By Hannah Lester
and Will Fairless

Opelika City Schools welcomed students back last Wednesday, Aug. 12, for the start of the 2020-21 school year.

According to a statement from OCS, the schools’ staffs and students have been doing well to adjust to the new normal. “We are very proud of the students and how they have followed the guidelines. We are all doing our best to wear masks and practice social distancing.” The statement continues, “Our teachers and staff have worked very hard to prepare for the beginning of school.”

The first few days of in-person school were focused on new routines involving hand washing and social distancing, especially with younger students. Likewise with virtual school, the first few days were used to acclimate teachers and students to that educational medium.

OCS Superintendent Mark Neighbors said, “As I visited the schools on the first day, I saw many excited students and teachers. It was good to have students back in the buildings. It was also good to have our virtual teachers engaging with their students on the first day.”

Auburn City Schools

The first week of school at Auburn City Schools ended on Friday and with it came nine confirmed COVID-19 cases.

Auburn City Schools Superintendent Cristen Herring released a statement Sunday evening confirming the COVID-19 cases and said that 112 students were required to quarantine as a result.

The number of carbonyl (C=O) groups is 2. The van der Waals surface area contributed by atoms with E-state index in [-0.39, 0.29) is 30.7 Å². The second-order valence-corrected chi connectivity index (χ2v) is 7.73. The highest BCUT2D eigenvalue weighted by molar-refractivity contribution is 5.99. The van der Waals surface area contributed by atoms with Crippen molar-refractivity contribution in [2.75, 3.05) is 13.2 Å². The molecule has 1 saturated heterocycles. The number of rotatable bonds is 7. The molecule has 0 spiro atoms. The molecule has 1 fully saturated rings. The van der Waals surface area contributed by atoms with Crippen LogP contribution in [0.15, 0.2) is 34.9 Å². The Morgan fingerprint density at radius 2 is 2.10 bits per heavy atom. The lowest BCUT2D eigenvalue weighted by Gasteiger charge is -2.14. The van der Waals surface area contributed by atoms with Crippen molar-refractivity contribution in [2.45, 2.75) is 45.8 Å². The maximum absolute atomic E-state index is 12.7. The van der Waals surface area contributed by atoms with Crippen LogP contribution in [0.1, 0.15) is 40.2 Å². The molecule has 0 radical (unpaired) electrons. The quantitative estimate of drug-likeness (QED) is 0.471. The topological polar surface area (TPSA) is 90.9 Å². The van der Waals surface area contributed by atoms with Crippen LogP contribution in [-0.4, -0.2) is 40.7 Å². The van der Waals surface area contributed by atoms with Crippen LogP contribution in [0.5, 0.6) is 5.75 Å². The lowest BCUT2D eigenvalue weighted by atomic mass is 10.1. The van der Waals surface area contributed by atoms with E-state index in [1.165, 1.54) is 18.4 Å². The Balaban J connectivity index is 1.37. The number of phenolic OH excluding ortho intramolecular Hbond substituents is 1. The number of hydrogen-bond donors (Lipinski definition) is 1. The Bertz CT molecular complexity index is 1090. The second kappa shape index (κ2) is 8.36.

All nine of the current coronavirus cases were in middle or high school students, grades 7 through 12., Herring said in the release.

“Students with a positive test result must refrain from attending school for a minimum of ten days including a period of time without symptoms of COVID-19,” she said. “Students in close contact to a confirmed case of COVID-19 are quarantined for 14 days, in accordance to guidelines provided by The Alabama Department of Public Health.”

The rumors started late last week but went unconfirmed by the school system. A release was sent out Friday that said the number of cases would not be released, but there were precautions taken within the schools.

The follow-up Sunday release was then sent out.

Students are required to screen for the virus before entering the school or bus, Herring said.

If symptoms are detected, including a fever over 100.4, cough, runny nose, congestion, vomiting or other common coronavirus symptoms, the student must stay home.

“The matter of community transmission generates an additional impact on school attendance, for both students and employees,” Herring said. “In the circumstance of one family member being ill or having a positive or pending COVID-19 test, all other members of the household must be quarantined and follow the direction of healthcare officials.”

Both school options, whether in-person or virtual, will continue to proceed for Auburn City Schools.

“While each of us desires a return to the traditions of fall and the festivities we enjoy, personal responsibility for mitigating the risk of transmission is incumbent upon every person,” Herring said. “In order to protect the potential of school success, minimizing exposure and infection requires our collective engagement in the practices of social distancing, proper use of facial covering and stringent personal hygiene.”